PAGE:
Lead Business – Lead People – Lead Yourself

  • CEO Success Demystified

By Jonas Nußbaum Julia Larsen-Disney Freddy Geeraerds

In this article, Jonas Nußbaum and Julia Larsen-Disney interview Freddy Geeraerds, a board member for Webasto China, a global market leader in automotive roof systems, thermal systems, and battery systems. Freddy shares insights into his 30 years of international leadership experience in the automotive and consumer goods industry, emphasising the rewarding and challenging aspects of leading a
diverse team with 19,000 employees and €3.5B in revenue.

Freddy Geeraerds is a board member for Webasto China. Webasto is a global market leader for roof systems, thermal systems, and battery systems for the automotive industry. He has been a member of the management board for Webasto Group and President for the BU Roof and components and regions EU, CN, APAC and US, and has just successfully completed the handover to the next generation. He has more than 30 years of international leadership experience in Automotive and Consumer goods, with leadership positions at General Motors, Delphi, QTires, Faiveley, and Newell Rubbermaid, in start-ups, turn-around situations, joint-ventures as well as in established business environments.

What are the most rewarding and challenging aspects of leading a global and diverse team with 19,000 employees and €3.5B revenue?

“When succeeding in a demanding situation, whether a turnaround from a crisis, poor performance, a catastrophic launch or when surpassing the competition and you come out on top, feeling the heartbeat of the company and its people kicking in, those are for me the most rewarding moments. Joining Webasto China and leading the recovery from internal turmoil and customer threats to pull back the business… that was such an event.”

“It has been enormously gratifying that we established best practices in many aspects of the business. However, transferring best practices is often challenging unless one has a conducive DNA across the whole company. For this, there has to be an overriding company-wide set of values and a high degree of standards. No matter where in the world, our people have the same courageous optimism, and our factories and workplaces have the same look and feel. Our global customers expect nothing less.”

You do not need an executive team of individual supermen and women, but you need super teams

“The next storm may arrive today or tomorrow… and then it will show if you prepared the people to handle it. If you have not, then that is your job for today: mould your team. You do not need an executive team of individual supermen and women, but you need super teams, composed of different skills and strengths that complement each other, work together and deliver synergies and passion.”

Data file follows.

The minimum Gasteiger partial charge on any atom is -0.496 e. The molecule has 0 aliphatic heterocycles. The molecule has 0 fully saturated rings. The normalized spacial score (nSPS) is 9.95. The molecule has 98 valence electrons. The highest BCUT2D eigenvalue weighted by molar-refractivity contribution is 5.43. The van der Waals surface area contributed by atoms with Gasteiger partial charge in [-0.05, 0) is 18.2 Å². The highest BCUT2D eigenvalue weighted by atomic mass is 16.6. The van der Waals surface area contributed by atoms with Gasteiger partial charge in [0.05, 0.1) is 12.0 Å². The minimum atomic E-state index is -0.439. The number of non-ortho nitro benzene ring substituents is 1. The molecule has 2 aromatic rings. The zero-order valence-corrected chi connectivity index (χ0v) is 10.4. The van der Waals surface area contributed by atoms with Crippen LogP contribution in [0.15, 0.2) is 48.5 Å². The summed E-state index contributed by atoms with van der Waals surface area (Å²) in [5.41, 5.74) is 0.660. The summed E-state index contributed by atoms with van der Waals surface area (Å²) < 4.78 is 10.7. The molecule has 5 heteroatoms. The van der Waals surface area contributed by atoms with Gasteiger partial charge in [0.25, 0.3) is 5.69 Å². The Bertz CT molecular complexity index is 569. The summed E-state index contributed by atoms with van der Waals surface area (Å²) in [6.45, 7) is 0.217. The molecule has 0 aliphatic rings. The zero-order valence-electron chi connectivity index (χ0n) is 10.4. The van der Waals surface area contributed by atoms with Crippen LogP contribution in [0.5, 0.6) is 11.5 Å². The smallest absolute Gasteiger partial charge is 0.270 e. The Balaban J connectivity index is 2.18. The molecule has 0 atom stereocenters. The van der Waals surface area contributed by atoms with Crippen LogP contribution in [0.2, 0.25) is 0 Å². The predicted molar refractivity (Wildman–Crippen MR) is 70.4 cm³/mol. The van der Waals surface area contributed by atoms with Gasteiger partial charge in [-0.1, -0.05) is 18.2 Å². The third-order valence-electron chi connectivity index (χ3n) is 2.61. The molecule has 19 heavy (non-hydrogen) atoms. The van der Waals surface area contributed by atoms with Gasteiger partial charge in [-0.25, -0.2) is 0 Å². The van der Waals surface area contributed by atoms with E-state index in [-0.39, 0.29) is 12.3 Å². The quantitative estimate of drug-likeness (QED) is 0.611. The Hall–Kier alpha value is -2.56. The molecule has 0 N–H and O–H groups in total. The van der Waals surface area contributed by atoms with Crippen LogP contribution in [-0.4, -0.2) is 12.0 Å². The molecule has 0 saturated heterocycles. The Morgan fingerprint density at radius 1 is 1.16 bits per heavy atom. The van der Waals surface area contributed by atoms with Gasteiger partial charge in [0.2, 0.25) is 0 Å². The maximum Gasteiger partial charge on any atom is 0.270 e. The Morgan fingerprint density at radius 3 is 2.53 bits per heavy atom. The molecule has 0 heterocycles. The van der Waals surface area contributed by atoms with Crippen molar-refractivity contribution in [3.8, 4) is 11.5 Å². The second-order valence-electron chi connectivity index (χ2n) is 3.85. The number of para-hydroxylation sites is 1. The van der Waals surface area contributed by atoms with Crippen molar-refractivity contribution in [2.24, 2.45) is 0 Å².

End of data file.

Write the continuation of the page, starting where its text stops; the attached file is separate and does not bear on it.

How did you identify and assess potential market opportunities on a global scale?

“The OEMs require us to be capable of executing global projects. Typically, we will design the roof in one market and then transfer, adapt, source and manufacture it in the markets where the cars are assembled. A ‘local for local’ approach in every region has proven the right choice for us. Having eyes for trends, technologies, economics and politics, and market opportunities and ensuring this massive amount of regional data is collected and sifted through to define a global strategy that leads to risks and opportunities. In our particular industry: EVs, autonomous driving, roof technology and smart glazing, OEM and customer tastes and changes in perception, competitor intelligence etc. For this there needs to be a central backbone, a formal review structure and cadence, to bring together best practices, lessons learned, technology and trends applied in individual markets. This requires a process and mindset. In the end, the practice of ‘going to Gemba’, the place of action, has again proven to be crucial, to meet the people, to feel the pulse, to know what is going on locally.”

Being the CEO is never a goal but a consequence of being a good colleague and authentic leader

What advice would you give to other CEOs to succeed, and what lessons have you learnt from your experiences in global markets?

“Being the CEO is never a goal but a consequence of being a good colleague and authentic leader.”